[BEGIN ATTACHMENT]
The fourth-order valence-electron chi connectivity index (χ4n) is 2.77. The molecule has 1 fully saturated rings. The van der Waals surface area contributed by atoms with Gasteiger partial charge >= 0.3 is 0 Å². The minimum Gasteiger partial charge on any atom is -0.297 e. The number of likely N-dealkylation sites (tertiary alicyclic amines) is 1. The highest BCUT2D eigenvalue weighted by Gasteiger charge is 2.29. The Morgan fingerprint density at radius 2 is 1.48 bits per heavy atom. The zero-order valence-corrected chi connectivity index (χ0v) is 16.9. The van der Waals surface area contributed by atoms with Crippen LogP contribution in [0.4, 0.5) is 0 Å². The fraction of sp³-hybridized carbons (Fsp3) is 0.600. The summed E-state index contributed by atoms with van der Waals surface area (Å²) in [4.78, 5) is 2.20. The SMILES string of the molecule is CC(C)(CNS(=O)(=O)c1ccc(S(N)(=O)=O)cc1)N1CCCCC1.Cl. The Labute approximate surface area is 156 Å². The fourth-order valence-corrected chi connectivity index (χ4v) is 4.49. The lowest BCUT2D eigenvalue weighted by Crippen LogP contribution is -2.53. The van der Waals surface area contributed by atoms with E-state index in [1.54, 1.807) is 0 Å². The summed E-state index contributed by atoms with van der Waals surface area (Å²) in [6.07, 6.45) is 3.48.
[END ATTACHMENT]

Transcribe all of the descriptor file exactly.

The fourth-order valence-electron chi connectivity index (χ4n) is 2.77. The molecule has 1 fully saturated rings. The van der Waals surface area contributed by atoms with Gasteiger partial charge >= 0.3 is 0 Å². The minimum Gasteiger partial charge on any atom is -0.297 e. The number of likely N-dealkylation sites (tertiary alicyclic amines) is 1. The highest BCUT2D eigenvalue weighted by Gasteiger charge is 2.29. The Morgan fingerprint density at radius 2 is 1.48 bits per heavy atom. The zero-order valence-corrected chi connectivity index (χ0v) is 16.9. The van der Waals surface area contributed by atoms with Crippen LogP contribution in [0.4, 0.5) is 0 Å². The fraction of sp³-hybridized carbons (Fsp3) is 0.600. The summed E-state index contributed by atoms with van der Waals surface area (Å²) in [4.78, 5) is 2.20. The SMILES string of the molecule is CC(C)(CNS(=O)(=O)c1ccc(S(N)(=O)=O)cc1)N1CCCCC1.Cl. The Labute approximate surface area is 156 Å². The fourth-order valence-corrected chi connectivity index (χ4v) is 4.49. The lowest BCUT2D eigenvalue weighted by Crippen LogP contribution is -2.53. The van der Waals surface area contributed by atoms with E-state index in [1.54, 1.807) is 0 Å². The summed E-state index contributed by atoms with van der Waals surface area (Å²) in [6.07, 6.45) is 3.48.